Archived Discussion

This is discussion archived from a time before the current discussion method was installed.

Mr Etaoin Shrdlu: Hate to interfere with this little project you've got going here, but I put it on the Useful Notes index so it wouldn't be an orphan.
Madd-the-Sane: That's fine with me.

Mormonism cannot be considered Christianity because the key doctrines are not in line with Christianity. It is a Christian Cult (a cult with the trappings of Christianity).

The Evil Oboist: Have to disagree with you there. Do some research, and come back later.

Bobfrank: Wrong mistake trope, Oboist. It's not a matter of Did Not Do The Research; choosing to define "Christianity" as "those who believe in my favorite doctrines" instead of "those who believe in Christ" is a perfect example of a whole other trope.

Sean Tucker: The point is, it's so far removed from any other denomination that calling it Christianity is a little off. Mormons don't even believe in the Bible being the true Word of God, which is one of the key tenets of Christianity.

Madd-the-Sane: Um, you haven't read the page proper, have you? Look under the section The Bible.

Bobfrank: *sigh* I go and explain why something is not an example of Did Not Do The Research, and what do I get for my trouble? A genuine example! Do the research, please, Sean!

Zordauch: This is what happens when lumpers and splitters show up in religious matters. In the Lumper department, Latter-day Saints can be considered Christians because they believe that Jesus Christ is the son of God, was born of a virgin, and died and rose again so that humans could be reconciled with God. On the Splitter side, Latter-day Saints ignore post-biblical traditions (including the Nicene creed), believe in authoritative revelation from God through prophets, and subscribe to a substantially different cosmology. Contemporary religious scholarship currently agrees with the Lumper perspective: That Other Wiki considers The Church of Jesus Christ of Latter-day Saints as part of the Mormonism movement, itself part of the Restorationist movement in Christianity. It's possible that, in the future, religious scholarship will see Mormonism as different from Christianity as Christianity now is from Judaism.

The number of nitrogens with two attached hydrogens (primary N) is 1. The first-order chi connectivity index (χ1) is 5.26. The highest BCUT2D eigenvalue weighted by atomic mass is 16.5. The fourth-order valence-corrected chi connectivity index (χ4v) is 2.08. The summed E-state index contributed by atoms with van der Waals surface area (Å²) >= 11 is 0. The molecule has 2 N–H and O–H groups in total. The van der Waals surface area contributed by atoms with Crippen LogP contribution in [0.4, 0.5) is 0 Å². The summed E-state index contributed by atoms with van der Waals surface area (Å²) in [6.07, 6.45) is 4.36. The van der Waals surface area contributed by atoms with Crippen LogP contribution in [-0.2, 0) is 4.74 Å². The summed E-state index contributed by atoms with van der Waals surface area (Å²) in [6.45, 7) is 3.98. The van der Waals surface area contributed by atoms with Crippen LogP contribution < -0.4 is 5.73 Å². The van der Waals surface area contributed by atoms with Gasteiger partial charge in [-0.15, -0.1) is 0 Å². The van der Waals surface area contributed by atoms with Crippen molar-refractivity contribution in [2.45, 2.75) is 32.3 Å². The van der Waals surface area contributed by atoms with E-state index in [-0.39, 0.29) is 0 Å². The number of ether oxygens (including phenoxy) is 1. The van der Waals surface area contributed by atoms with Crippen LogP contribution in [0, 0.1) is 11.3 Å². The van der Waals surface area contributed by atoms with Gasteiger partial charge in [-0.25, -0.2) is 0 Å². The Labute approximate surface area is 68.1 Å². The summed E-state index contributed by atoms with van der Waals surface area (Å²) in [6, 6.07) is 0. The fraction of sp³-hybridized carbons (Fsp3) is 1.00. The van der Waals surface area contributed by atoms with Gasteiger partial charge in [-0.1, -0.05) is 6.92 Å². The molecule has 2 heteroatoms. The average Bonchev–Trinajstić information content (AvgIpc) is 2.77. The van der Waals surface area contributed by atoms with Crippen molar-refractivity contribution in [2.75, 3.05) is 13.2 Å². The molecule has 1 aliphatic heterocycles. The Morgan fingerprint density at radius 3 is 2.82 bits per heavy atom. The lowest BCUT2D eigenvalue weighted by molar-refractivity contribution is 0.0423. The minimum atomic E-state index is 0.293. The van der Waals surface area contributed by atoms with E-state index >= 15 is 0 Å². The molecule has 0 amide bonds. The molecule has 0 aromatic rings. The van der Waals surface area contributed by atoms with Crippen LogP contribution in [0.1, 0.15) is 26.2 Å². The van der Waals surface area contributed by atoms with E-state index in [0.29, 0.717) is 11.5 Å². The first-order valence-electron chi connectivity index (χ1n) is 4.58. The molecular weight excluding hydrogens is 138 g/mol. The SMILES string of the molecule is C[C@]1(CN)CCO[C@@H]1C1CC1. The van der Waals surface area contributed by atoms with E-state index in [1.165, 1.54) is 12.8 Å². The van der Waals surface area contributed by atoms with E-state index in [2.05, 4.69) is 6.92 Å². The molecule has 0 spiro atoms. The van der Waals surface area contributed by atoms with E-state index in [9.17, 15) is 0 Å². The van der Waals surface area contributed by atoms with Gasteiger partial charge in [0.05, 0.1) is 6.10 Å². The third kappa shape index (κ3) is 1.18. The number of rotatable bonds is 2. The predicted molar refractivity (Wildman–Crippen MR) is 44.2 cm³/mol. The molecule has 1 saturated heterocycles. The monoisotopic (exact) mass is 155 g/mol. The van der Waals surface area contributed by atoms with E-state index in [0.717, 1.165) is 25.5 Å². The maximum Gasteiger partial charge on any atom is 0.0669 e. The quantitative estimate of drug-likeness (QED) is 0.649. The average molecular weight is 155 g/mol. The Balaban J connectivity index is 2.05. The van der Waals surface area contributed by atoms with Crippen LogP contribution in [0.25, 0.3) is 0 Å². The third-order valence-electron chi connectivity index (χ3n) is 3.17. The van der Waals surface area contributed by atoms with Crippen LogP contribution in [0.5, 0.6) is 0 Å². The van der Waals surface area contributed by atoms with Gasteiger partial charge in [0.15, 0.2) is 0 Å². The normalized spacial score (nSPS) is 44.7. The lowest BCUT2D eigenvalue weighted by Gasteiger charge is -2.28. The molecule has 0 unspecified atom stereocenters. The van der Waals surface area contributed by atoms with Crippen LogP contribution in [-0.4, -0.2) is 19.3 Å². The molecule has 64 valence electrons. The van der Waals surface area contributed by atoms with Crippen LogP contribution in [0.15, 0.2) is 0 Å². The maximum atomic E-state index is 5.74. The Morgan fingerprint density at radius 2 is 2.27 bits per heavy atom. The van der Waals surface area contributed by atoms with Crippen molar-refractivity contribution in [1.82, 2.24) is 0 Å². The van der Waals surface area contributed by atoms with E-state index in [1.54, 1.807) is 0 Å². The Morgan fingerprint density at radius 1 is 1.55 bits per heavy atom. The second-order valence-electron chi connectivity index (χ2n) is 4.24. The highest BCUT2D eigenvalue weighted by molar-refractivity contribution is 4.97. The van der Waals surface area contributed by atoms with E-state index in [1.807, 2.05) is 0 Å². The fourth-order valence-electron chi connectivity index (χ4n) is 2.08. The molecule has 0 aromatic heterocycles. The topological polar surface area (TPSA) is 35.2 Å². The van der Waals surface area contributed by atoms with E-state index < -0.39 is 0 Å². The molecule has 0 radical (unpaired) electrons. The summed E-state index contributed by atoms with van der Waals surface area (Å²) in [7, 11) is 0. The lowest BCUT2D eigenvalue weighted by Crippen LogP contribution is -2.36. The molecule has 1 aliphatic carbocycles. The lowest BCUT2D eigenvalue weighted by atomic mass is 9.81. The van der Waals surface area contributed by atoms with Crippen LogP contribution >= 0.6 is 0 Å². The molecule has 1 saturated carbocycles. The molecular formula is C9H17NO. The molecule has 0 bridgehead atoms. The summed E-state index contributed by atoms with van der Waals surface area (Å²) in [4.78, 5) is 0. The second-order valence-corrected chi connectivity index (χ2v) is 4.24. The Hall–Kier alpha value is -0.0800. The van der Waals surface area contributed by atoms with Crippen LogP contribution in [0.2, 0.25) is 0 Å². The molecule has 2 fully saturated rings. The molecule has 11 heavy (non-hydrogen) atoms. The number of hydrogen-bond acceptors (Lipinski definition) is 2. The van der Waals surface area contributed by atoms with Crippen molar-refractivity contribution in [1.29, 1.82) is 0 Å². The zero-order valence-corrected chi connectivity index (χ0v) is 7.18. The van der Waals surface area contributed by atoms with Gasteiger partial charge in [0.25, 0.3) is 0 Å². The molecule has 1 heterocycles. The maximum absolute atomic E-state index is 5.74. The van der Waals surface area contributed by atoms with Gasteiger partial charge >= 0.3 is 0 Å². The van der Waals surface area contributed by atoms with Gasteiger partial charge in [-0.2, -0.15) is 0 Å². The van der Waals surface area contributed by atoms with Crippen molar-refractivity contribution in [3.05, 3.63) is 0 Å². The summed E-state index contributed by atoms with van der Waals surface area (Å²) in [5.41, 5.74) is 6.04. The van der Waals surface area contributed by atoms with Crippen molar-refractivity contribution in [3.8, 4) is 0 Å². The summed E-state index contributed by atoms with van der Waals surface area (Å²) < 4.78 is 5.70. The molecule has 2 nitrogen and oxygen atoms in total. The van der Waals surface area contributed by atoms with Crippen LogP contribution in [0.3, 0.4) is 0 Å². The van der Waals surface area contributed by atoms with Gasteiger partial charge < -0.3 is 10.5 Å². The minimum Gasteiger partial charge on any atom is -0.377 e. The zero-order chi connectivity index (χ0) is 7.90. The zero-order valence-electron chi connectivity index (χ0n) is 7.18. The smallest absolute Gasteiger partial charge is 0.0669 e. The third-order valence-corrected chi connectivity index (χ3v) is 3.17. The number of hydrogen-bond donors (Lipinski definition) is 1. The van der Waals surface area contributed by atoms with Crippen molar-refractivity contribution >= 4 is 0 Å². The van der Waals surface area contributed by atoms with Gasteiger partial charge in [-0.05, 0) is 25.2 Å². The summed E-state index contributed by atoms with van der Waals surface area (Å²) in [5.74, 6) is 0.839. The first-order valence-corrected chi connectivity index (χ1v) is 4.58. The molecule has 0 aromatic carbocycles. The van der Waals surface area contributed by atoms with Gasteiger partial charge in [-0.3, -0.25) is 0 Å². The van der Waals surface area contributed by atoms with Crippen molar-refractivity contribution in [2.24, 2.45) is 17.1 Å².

Bobfrank: Removed the following on factual accuracy grounds:
  • Of course there is no such language as "Reformed Egyptian". Smith's "translation" of The Book of Abraham and the discovery of the Rosetta Stone really proved that.
First off, Joseph Smith never claimed that the Book of Abraham was written in Reformed Egyptian. Second, the language that he did claim was Reformed Egyptian was said to be invented over the course of a thousand years by the Nephites in America, as an evolutionary offshoot of Egyptian mixed with Hebrew. The Rosetta Stone only dealt with Egyptian-from-Egypt writing, and could not possibly have proven anything one way or the other about a theoretical American offshoot dialect.
Eryk The Red: The statement "'Mormon' is not politically correct" rubs me the wrong way, because the truth is "'Mormon' is not ACTUALLY correct". It's the name of a prophet. Not the name of the religion or its adherents. I'm ok with mentioning that it's a common term used to refer to LDS, but that sentence infers that it's a meaningless quibble, which it is not.

Jonny D: I moved the explanation of the use of 'Latter Day Saints' instead of 'Mormon' into its own paragraph to give it a better explanation, rather than saying it's "politically incorrect". Hopefully this is clearer and more accurate.